This is truly a no-brainer, yet how often do we take that morning cup of joe for granted? And if you think about it, it really is quite a gift that we can enjoy a cup of hot, strong coffee at just about any time.
After all, coffee doesn't grow just anywhere. It literally is a worldwide production that enables those beans to arrive in the grocery store, and eventually make it to our kitchens. First of all, the coffee bean that we typically drink, called the Arabica, grows in high, mountainous regions over a period of time (between 7 to 9 months), and also needs an annual rainfall between 1500 to 3000mm. This set of specifications considerably narrows down where coffee can be grown well. According to www.investopedia.com, around 70 countries produce coffee, but the overwhelming majority of the supply comes from 5 countries: Brazil, Vietnam, Indonesia, Ethiopia, and of course, Colombia. Only two states in the U.S. are able to grow coffee commercially, California and Hawaii. Puerto Rico also has a small coffee growing industry.
Then, let's not forget all the hands that are involved with harvesting the beans, sorting them, packing them, selling them to exporters, shipping them, unloading them, buying them and finally sending them to a roasting house. The roasting house packages the beans (either whole or after grinding) and sends them out to line the shelves of the stores, where we come and purchase them. A very long journey, from start to finish, involving many people and processes, and a lot of cooperation. Read more about Coffee Production HERE.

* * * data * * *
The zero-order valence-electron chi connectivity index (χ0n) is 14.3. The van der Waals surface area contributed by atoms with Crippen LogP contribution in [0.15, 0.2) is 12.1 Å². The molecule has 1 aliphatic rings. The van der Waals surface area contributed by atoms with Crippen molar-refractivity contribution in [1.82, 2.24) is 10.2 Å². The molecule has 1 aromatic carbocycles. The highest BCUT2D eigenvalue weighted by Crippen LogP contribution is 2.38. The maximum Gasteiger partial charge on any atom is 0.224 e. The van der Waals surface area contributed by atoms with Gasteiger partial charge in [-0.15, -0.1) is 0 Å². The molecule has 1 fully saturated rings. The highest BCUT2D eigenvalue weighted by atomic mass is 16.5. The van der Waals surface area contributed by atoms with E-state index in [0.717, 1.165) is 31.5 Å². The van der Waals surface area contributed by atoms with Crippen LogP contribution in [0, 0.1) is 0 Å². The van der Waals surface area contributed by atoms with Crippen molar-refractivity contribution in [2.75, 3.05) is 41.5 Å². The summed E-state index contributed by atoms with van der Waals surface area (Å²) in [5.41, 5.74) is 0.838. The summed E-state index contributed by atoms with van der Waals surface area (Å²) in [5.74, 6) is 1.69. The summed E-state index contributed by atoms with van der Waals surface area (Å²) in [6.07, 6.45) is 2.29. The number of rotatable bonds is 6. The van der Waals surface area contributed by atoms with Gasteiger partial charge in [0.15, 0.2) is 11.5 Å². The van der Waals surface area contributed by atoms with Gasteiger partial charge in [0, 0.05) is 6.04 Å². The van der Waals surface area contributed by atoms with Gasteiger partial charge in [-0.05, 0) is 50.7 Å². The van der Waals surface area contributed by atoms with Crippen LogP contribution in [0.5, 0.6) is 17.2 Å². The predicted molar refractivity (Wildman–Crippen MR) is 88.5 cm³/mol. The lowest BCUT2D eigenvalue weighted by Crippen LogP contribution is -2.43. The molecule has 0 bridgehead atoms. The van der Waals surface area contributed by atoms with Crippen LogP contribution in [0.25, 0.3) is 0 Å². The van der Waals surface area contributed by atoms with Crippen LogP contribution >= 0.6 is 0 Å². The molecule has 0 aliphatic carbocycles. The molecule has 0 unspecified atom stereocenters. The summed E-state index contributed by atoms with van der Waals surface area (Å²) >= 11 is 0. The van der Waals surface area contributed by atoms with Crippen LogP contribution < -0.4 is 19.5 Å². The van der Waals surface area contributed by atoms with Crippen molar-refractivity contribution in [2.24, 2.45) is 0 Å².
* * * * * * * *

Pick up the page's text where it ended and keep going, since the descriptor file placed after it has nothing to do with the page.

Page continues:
Another thing to keep in mind, especially as Catholics, is that coffee is a commodity that can be purchased via the Fair Trade network. What's Fair Trade? In a nutshell, the Fair Trade network ensures that the small farmers who are growing the coffee beans on their land are paid a fair price for their product. Keep in mind that "fair" does not mean exorbitant. It means that farmers are paid a living wage so that they can provide the basics for their families - medical care, school supplies, food and shelter. Learn more about how important Fair Trade is HERE.
So, the next time you reach for a fresh cup of coffee, remember the long journey it took to get to you, and all the hands that were involved along the way.
Lord, thank you for the gift of coffee. We pray for all those involved in its production. Amen.
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